Anthea Bell’s career spans six decades and includes works by Stefan Zweig, W.G. Sebald, Freud and Kafka alongside a wide range of contemporary authors writing in German and French. An advocate of the art of ‘invisible translation’, she is nevertheless best known for her wonderfully creative English rendering of the Asterix series, and her work has attracted numerous translation awards as well as an OBE and the German Order of the Cross of Merit. Born in Suffolk and a graduate of Oxford University, Anthea Bell now lives in Cambridge, where she is currently working on the sequel to Cornelia Funke’s bestselling novel Dragon Rider. She spoke to Ruth Martin about her career in translation.
You’ve translated a huge range of books, from Asterix to Kafka. What do you look for in a potential translation project?
Well, we translators don’t have the choice, most of the time. But I always have to read a book before I agree to translate it. I know two translators who say they prefer to start working on a text without reading it first. I’d never dare do that: suppose I decided I didn’t like the book after all? Even if it’s light reading (nothing wrong with that), I want to feel sure that I consider it good of its kind.
If you’re translating a book by a living author, what kind of working relationship do you tend to have with them?
Nearly always a good one. Occasionally I’ve come across an author who wants a very literal translation, and I must admit that those authors are usually French. The well-educated Germans understand that a degree of freedom is often necessary, and one must be true to the spirit rather than the letter if there is any conflict. But with the Asterix series, the authors and editors at the French end have always been very understanding too. I corresponded with a student at Heidelberg writing a dissertation on the saga and its various translations; she concluded that it is easier or at least more effective to translate the puns and wordplay into a Germanic rather than another Romance language, because the translator has to approach the text at a tangent.
You’ve also given us new translations of classic works by Sigmund Freud and Franz Kafka – how did you approach those projects?
With some awe. All of us working on the New Penguin Freud wondered if we had to adopt a fixed English terminology. Adam Phillips, as general editor, came to the rescue, said we could all follow our own instincts, and gave us a brief translator’s preface in which to mention any special problems. My volume was The Psychopathology of Everyday Life, so the big problem was the translation of Freud’s central term in that book, the Fehlleistung. After much thought, I decided against the word ‘parapraxis’, a neologism coined for the earlier translation, and worked with various ways of rendering the basic idea of saying or doing something unintended, arising from the operation of the unconscious mind. Freud makes a kind of detective story out of it. My Kafka title, in OUP’s trio of new translations, was The Castle, and only in translating it did I fully realise why the Eastern Europeans in particular celebrate Kafka as a humourist. I kept being reminded of Lewis Carroll’s Alice Through the Looking-Glass.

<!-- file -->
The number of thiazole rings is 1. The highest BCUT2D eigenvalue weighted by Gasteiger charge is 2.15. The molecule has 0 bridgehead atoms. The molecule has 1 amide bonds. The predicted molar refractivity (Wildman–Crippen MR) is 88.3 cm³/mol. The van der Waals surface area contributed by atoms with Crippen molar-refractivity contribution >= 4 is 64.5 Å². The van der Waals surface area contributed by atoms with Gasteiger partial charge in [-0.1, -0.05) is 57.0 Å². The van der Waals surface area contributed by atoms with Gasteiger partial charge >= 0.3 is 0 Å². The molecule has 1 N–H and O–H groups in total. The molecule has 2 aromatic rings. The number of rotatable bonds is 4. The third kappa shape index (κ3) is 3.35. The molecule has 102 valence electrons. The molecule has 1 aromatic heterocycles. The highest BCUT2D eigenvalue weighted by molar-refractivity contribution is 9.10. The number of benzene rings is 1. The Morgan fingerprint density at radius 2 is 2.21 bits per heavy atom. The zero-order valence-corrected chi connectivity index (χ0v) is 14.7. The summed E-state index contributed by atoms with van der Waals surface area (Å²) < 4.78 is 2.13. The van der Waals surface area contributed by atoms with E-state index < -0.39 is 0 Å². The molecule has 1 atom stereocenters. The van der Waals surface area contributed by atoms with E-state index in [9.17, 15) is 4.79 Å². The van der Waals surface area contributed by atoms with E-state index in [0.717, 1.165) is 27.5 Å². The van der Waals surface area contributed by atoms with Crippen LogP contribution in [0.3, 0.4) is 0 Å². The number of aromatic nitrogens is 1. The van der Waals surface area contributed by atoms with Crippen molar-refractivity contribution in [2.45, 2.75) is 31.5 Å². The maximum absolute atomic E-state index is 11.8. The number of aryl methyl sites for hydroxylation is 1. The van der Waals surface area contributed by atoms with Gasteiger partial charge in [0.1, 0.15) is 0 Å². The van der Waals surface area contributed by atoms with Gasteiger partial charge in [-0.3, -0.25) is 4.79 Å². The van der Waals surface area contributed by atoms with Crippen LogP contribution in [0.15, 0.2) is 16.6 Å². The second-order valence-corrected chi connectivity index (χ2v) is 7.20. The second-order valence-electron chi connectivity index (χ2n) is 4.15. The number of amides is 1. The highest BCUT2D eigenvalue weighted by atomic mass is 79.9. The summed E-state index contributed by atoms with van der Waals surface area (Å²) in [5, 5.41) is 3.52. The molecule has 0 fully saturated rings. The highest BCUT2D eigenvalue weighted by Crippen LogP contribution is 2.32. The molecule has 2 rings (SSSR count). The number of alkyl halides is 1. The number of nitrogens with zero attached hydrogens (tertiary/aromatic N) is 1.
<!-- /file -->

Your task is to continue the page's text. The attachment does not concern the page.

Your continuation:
You’ve translated children’s literature throughout your career. What is it that appeals to you about books for children and young adults?
They were the first books I was ever asked to translate, and I am delighted that a couple of my versions of Otfried Preussler’s books have recently been re-issued. It was also fascinating, when I first met the novelist Julia Franck, to find that when she was a child Preussler had been one of her favourite authors. I think it is especially valuable to make the best books for young people written in any language available to them while they are the right age for them. It shows the young that while the English tradition of children’s literature is a rich one, there are other such books in other languages, and it can help them to get into the habit of reading widely.
You must have seen tremendous change in the publishing industry since the start of your career. Do you think the role of the translator today is different from when you started out?
Given that by definition translation is not – and in my view should not be – a high-profile profession, yes, I think we do get more respect for our craft than when I was embarking, entirely by accident, on my career. Practical reasons such as the existence of Public Lending Rights have something to do with it; a publisher can’t get away with leaving the translator’s name off a book, or the translator can’t claim his or her PLR payments.
Is there anything you’ve translated that has affected you very deeply?
I think one could hardly fail to be deeply affected by working on the translation of three of W.G. Sebald’s books, the first two – Austerlitz and On the Natural History of Destruction – with the active help and encouragement of Max Sebald himself. His sadly premature death in a road accident reinforced that sense of attachment to his work.
And is there a book that got away – something you would have loved to translate?
Well, several, but one mustn’t be greedy. All the same, I was bold enough to suggest a favourite of mine, E.T.A. Hoffmann’s Lebensansichten des Katers Murr, to Penguin Classics. It was published as The Life and Opinions of the Tomcat Murr, with a cover picture taken from the works of the multitalented Hoffmann himself – composer, music critic, artist, a lawyer in his day job, and writer.
Ruth Martin is a literary translator from German.
On 26 May, Anthea Bell’s 80th birthday was celebrated at Magdalene College, Cambridge with talks from authors and editors including Julia Franck, Jan Wagner, Cornelia Funke, Gesche Ipsen (Pushkin Press), Barbara Schwepke (Haus Publishing) and Geoffrey Mulligan (Clerkenwell Press), followed by a conversation between Anthea and fellow translator Daniel Hahn about her life and work.